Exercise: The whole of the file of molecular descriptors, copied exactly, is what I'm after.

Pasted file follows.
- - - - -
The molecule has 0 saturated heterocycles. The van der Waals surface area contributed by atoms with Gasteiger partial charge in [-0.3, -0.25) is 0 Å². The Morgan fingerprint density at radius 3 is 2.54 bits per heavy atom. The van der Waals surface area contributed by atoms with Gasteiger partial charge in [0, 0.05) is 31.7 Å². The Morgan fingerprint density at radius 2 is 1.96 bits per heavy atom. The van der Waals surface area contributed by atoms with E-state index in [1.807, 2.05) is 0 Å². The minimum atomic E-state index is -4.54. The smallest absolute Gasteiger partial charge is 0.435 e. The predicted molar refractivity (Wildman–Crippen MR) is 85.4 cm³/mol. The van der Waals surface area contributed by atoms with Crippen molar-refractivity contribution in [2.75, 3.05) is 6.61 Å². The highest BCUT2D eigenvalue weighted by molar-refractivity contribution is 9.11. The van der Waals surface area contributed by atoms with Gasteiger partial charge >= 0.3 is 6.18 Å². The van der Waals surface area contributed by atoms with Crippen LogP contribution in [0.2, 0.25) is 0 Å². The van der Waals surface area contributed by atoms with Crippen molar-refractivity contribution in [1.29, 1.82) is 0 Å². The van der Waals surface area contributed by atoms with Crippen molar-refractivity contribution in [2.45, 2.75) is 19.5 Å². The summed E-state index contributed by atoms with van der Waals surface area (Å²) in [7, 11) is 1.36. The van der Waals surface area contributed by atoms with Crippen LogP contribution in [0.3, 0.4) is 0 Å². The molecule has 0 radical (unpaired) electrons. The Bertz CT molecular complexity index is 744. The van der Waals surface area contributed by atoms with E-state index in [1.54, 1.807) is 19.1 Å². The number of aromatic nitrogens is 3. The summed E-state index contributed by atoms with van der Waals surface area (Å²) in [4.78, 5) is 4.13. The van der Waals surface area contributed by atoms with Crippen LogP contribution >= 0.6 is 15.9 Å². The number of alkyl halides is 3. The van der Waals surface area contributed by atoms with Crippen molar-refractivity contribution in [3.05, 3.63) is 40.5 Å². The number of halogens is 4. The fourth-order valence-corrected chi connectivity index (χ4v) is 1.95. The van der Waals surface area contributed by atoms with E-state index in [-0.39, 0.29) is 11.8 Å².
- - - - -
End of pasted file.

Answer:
The molecule has 0 saturated heterocycles. The van der Waals surface area contributed by atoms with Gasteiger partial charge in [-0.3, -0.25) is 0 Å². The Morgan fingerprint density at radius 3 is 2.54 bits per heavy atom. The van der Waals surface area contributed by atoms with Gasteiger partial charge in [0, 0.05) is 31.7 Å². The Morgan fingerprint density at radius 2 is 1.96 bits per heavy atom. The van der Waals surface area contributed by atoms with E-state index in [1.807, 2.05) is 0 Å². The minimum atomic E-state index is -4.54. The smallest absolute Gasteiger partial charge is 0.435 e. The predicted molar refractivity (Wildman–Crippen MR) is 85.4 cm³/mol. The van der Waals surface area contributed by atoms with Crippen molar-refractivity contribution in [2.75, 3.05) is 6.61 Å². The highest BCUT2D eigenvalue weighted by molar-refractivity contribution is 9.11. The van der Waals surface area contributed by atoms with Gasteiger partial charge >= 0.3 is 6.18 Å². The van der Waals surface area contributed by atoms with Crippen LogP contribution in [0.2, 0.25) is 0 Å². The van der Waals surface area contributed by atoms with Crippen molar-refractivity contribution in [1.29, 1.82) is 0 Å². The van der Waals surface area contributed by atoms with Crippen molar-refractivity contribution in [2.45, 2.75) is 19.5 Å². The summed E-state index contributed by atoms with van der Waals surface area (Å²) in [7, 11) is 1.36. The van der Waals surface area contributed by atoms with Crippen LogP contribution in [0.3, 0.4) is 0 Å². The molecule has 0 radical (unpaired) electrons. The Bertz CT molecular complexity index is 744. The van der Waals surface area contributed by atoms with E-state index in [1.54, 1.807) is 19.1 Å². The number of aromatic nitrogens is 3. The summed E-state index contributed by atoms with van der Waals surface area (Å²) in [4.78, 5) is 4.13. The van der Waals surface area contributed by atoms with Crippen LogP contribution >= 0.6 is 15.9 Å². The number of alkyl halides is 3. The van der Waals surface area contributed by atoms with Crippen molar-refractivity contribution in [3.05, 3.63) is 40.5 Å². The number of halogens is 4. The fourth-order valence-corrected chi connectivity index (χ4v) is 1.95. The van der Waals surface area contributed by atoms with E-state index in [-0.39, 0.29) is 11.8 Å².